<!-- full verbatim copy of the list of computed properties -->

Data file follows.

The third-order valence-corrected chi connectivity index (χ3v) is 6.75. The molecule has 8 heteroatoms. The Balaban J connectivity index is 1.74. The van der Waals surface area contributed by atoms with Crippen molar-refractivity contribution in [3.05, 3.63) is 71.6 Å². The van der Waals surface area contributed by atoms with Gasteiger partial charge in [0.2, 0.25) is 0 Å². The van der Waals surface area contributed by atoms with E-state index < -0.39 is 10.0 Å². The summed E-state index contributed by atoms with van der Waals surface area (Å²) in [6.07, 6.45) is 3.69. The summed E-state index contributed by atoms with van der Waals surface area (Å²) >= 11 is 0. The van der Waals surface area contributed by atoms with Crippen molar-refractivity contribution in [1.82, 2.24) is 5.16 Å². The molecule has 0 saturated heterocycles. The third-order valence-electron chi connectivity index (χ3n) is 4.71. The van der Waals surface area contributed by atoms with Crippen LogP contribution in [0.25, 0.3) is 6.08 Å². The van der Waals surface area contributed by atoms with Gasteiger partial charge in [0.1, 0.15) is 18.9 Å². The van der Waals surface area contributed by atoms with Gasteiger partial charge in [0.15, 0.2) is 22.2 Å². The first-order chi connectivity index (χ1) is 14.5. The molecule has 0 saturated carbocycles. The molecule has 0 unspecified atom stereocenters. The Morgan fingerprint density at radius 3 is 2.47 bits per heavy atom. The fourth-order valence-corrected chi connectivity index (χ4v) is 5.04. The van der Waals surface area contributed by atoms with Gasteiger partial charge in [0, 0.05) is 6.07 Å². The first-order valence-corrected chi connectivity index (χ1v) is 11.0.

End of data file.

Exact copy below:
The third-order valence-corrected chi connectivity index (χ3v) is 6.75. The molecule has 8 heteroatoms. The Balaban J connectivity index is 1.74. The van der Waals surface area contributed by atoms with Crippen molar-refractivity contribution in [3.05, 3.63) is 71.6 Å². The van der Waals surface area contributed by atoms with Gasteiger partial charge in [0.2, 0.25) is 0 Å². The van der Waals surface area contributed by atoms with E-state index < -0.39 is 10.0 Å². The summed E-state index contributed by atoms with van der Waals surface area (Å²) in [6.07, 6.45) is 3.69. The summed E-state index contributed by atoms with van der Waals surface area (Å²) >= 11 is 0. The van der Waals surface area contributed by atoms with Crippen molar-refractivity contribution in [1.82, 2.24) is 5.16 Å². The molecule has 0 saturated heterocycles. The third-order valence-electron chi connectivity index (χ3n) is 4.71. The van der Waals surface area contributed by atoms with Crippen LogP contribution in [0.25, 0.3) is 6.08 Å². The van der Waals surface area contributed by atoms with Gasteiger partial charge in [0.1, 0.15) is 18.9 Å². The van der Waals surface area contributed by atoms with Gasteiger partial charge in [0.15, 0.2) is 22.2 Å². The first-order chi connectivity index (χ1) is 14.5. The molecule has 0 saturated carbocycles. The molecule has 0 unspecified atom stereocenters. The Morgan fingerprint density at radius 3 is 2.47 bits per heavy atom. The fourth-order valence-corrected chi connectivity index (χ4v) is 5.04. The van der Waals surface area contributed by atoms with Gasteiger partial charge in [0, 0.05) is 6.07 Å². The first-order valence-corrected chi connectivity index (χ1v) is 11.0.